Local publishes ‘The Incognito Project’
Pelham artist investigates alter egos in new book
By KATIE MCDOWELL/Lifestyles Editor
PELHAM – On a July day in 2010, Terry Strickland’s home was overrun with characters.
Knights, detectives, Greek goddesses and detectives visited her Pelham home for a party that marked the beginning of a two and a half year journey. The characters, all 25 of them, were Strickland’s friends and family, who were participating in her newest project – a series of paintings that examined people’s alter egos.
“The idea is that we all have some kind of secret self,” she said. “If you weren’t living this life, what kind of life would you be living?”
What was originally planned as an art project evolved into a book – “The Incognito Project.” The book features the 25 paintings, but it also includes behind-the-scenes photos, famous quotations about myths and alter egos and commentary from Strickland.
The book will be released this fall, and Strickland will celebrate its release with a one-day exhibit of the 25 paintings at the Art Folk Gallery in Birmingham on Nov. 3.
The exhibit is the culmination of several years of work.
Strickland, a former graphic illustrator who became a full-time artist in 2005, first came up with the idea in 2008. One of the attractions of the project was that it allowed the models to contribute to the process.
“What I’m noticed over the years is my models really enjoy the photo shoots,” she said. “I guess I wanted to have that in a planned way. That is why I invited people to be collaborators in the photos and the costumes in the very beginning.”
She worked with the models, including her husband, their two grown children and their daughter-in-law, to develop their alter ego. While some had an idea immediately, others needed some direction.
She borrowed many of the costumes from Samford University’s theater department. Her favorites included a knight’s costume – dented and rusted as if it had actually been through battle – and a lion tamer’s outfit that was adapted from a “Beauty and the Beast” production.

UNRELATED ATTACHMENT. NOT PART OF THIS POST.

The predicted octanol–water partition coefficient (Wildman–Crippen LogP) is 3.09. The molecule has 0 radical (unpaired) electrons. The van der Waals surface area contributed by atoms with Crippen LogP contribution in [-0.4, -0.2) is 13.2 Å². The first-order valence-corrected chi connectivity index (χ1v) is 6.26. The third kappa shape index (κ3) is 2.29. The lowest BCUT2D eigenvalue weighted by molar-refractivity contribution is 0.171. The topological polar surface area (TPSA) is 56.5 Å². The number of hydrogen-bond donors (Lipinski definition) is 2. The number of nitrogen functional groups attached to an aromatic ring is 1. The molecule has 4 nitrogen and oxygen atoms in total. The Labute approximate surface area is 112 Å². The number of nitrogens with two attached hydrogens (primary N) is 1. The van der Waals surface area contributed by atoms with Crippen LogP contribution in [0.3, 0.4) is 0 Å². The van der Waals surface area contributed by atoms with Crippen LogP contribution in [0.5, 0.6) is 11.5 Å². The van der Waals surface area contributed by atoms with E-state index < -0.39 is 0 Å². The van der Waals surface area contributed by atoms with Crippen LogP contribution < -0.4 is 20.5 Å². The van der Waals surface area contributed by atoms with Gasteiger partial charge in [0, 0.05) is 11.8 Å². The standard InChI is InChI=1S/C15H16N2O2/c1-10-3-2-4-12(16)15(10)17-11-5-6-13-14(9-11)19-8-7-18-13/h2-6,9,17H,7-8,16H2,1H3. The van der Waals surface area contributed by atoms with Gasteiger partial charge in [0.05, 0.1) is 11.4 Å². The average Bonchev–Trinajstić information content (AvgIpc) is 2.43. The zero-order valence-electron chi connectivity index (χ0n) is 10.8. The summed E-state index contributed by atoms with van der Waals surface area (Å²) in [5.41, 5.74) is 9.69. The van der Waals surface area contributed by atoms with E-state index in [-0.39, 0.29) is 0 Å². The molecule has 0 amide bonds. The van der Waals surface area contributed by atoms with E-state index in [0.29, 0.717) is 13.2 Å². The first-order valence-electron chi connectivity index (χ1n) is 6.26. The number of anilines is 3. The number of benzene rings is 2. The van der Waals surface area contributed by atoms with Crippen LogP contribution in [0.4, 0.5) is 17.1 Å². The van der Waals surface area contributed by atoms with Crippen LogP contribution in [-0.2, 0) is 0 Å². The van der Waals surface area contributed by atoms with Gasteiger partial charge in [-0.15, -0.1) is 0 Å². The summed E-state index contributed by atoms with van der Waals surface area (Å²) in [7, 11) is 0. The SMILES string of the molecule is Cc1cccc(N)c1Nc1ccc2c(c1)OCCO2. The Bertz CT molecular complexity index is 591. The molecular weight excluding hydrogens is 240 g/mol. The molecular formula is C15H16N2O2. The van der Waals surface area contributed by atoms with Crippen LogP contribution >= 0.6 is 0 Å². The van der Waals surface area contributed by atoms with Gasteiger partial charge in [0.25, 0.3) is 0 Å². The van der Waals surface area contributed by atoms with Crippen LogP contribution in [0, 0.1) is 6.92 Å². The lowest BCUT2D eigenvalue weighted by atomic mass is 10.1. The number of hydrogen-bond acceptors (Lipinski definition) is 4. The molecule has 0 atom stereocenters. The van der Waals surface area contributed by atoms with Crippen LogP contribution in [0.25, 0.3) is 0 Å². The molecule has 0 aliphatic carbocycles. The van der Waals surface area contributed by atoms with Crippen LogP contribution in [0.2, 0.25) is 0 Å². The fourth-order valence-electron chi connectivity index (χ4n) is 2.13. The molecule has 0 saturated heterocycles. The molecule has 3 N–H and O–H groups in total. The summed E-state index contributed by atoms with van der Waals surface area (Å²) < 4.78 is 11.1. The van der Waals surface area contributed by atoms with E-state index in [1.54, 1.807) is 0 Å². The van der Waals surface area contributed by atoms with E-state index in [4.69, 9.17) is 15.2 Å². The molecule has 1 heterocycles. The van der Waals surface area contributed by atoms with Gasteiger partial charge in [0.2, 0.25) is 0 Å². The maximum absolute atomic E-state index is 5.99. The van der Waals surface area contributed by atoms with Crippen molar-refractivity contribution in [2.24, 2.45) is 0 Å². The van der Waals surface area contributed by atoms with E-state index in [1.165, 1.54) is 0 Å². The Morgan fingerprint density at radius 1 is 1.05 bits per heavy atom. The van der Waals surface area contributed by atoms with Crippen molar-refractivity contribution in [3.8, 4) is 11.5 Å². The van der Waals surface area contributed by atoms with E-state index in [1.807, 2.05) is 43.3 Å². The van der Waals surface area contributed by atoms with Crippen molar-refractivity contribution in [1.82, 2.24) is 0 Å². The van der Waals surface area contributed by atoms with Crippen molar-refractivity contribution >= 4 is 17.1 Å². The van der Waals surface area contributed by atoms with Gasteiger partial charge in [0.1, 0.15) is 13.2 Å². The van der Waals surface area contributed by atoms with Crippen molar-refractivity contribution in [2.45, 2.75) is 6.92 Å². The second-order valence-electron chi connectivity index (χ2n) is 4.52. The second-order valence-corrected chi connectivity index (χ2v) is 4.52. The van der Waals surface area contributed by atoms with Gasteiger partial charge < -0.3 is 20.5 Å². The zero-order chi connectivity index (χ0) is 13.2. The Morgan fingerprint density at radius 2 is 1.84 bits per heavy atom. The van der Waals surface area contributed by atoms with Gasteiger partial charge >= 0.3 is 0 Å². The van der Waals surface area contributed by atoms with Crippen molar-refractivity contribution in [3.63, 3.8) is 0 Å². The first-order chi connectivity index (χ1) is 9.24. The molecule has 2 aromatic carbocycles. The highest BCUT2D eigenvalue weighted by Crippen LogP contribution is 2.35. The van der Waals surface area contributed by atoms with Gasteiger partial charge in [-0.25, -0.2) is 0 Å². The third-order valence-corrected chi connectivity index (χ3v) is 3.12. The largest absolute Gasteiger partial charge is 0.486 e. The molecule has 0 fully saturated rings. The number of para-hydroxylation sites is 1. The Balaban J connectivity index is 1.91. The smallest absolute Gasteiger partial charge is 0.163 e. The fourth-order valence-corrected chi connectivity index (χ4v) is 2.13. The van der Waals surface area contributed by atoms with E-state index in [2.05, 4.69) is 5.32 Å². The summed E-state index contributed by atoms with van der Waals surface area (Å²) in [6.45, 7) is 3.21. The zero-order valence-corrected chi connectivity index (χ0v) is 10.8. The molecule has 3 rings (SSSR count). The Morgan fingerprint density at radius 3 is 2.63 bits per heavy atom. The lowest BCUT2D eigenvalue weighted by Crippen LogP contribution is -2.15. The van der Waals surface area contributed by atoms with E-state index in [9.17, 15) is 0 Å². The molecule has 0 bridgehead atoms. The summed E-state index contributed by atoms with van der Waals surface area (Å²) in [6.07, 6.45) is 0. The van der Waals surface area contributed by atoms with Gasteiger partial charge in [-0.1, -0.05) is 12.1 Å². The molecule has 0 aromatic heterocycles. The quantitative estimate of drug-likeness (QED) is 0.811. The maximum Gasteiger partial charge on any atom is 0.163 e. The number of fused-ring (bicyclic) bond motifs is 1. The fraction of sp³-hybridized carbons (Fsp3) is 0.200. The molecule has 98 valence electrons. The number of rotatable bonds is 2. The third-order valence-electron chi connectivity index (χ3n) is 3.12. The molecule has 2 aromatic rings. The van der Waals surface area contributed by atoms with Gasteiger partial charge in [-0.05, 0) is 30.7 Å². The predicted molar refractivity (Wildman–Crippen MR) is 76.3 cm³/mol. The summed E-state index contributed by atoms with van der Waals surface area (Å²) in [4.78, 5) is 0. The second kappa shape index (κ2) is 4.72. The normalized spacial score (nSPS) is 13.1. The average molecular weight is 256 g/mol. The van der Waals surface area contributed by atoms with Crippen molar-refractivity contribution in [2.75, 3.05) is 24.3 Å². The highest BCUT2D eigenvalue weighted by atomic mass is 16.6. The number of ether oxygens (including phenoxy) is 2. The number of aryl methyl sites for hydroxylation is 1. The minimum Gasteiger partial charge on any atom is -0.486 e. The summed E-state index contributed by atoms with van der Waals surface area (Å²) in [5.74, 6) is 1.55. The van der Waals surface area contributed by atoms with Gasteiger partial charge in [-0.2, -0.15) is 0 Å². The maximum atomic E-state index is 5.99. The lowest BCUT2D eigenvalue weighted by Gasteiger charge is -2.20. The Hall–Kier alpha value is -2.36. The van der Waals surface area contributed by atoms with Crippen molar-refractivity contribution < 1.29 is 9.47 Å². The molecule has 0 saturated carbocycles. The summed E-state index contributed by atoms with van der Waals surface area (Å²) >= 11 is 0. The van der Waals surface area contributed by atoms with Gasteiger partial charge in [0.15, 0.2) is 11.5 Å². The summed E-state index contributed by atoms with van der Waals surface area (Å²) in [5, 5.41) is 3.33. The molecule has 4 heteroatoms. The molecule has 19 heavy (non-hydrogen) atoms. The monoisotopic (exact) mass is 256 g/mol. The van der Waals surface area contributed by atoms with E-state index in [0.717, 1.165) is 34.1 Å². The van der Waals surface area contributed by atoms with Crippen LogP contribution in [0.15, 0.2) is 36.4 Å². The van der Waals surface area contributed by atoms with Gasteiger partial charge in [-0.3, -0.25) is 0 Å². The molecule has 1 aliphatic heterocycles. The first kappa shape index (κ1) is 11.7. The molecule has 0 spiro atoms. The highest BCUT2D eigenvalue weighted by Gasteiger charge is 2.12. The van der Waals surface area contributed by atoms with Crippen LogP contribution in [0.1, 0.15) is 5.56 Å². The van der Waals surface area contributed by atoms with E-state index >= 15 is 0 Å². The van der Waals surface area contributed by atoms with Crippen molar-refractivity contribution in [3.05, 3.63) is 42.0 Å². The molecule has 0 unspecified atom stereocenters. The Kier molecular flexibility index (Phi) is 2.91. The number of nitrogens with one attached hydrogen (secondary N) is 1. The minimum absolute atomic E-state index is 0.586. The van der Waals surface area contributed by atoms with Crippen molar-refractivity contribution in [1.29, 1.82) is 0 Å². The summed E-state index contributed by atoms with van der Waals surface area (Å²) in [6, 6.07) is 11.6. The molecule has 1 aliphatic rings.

Although she liked the spontaneity that the models brought to the project, Strickland planned the photo shoot to the last detail.
“I designed little thumbnails of how I wanted the models posed and the light for each one,” she said.
The models were invited to a party at Strickland’s studio in her Pelham home.
“I thought it would be fun for everybody to see each other’s egos,” she said.
From noon to 7:30 p.m., Strickland photographed the models. The party was only the beginning of her work. Since that time, she has steadily painted the photographs, juggling other projects and finishing the final painting of “The Incognito Project” in mid-September.
The idea for the book came soon after the photo shoot. The Stricklands, who combined have experience in writing, illustrating and art, decided to form a publishing company – Matter Deep Publishing. The company was incorporated in July 2011.
“’The Incognito Project” planted the seed for Matter Deep Publishing,” Strickland said.
The company used Kickstarter – a website that raises funds for creative projects – to raise the money to publish the book. The final product is a 128-page, hardcover book with an introduction by Graham C. Beottcher, the American art curator at the Birmingham Museum of Art.
“The (cover of) the book is like a detective file,” Strickland said.
The paintings from “The Incognito Project” fit into Strickland’s style. She puts equal emphasis on concept and technique and prefers trompe l’oeil style, which makes objects appear to be three-dimensional.
“I consider myself a contemporary realist,” she said. “I like my work to look like an old master painting, but I like for it to have a contemporary (feel).”
Strickland’s art will be shown Nov. 3 from 5-9 p.m. at Art Fold Building, 1731 First Avenue North, Birmingham.
“The Incognito Project” costs $60 and can be ordered by emailing Strickland at email@example.com. For more information, visit TerryStricklandArt.Blogspot.com.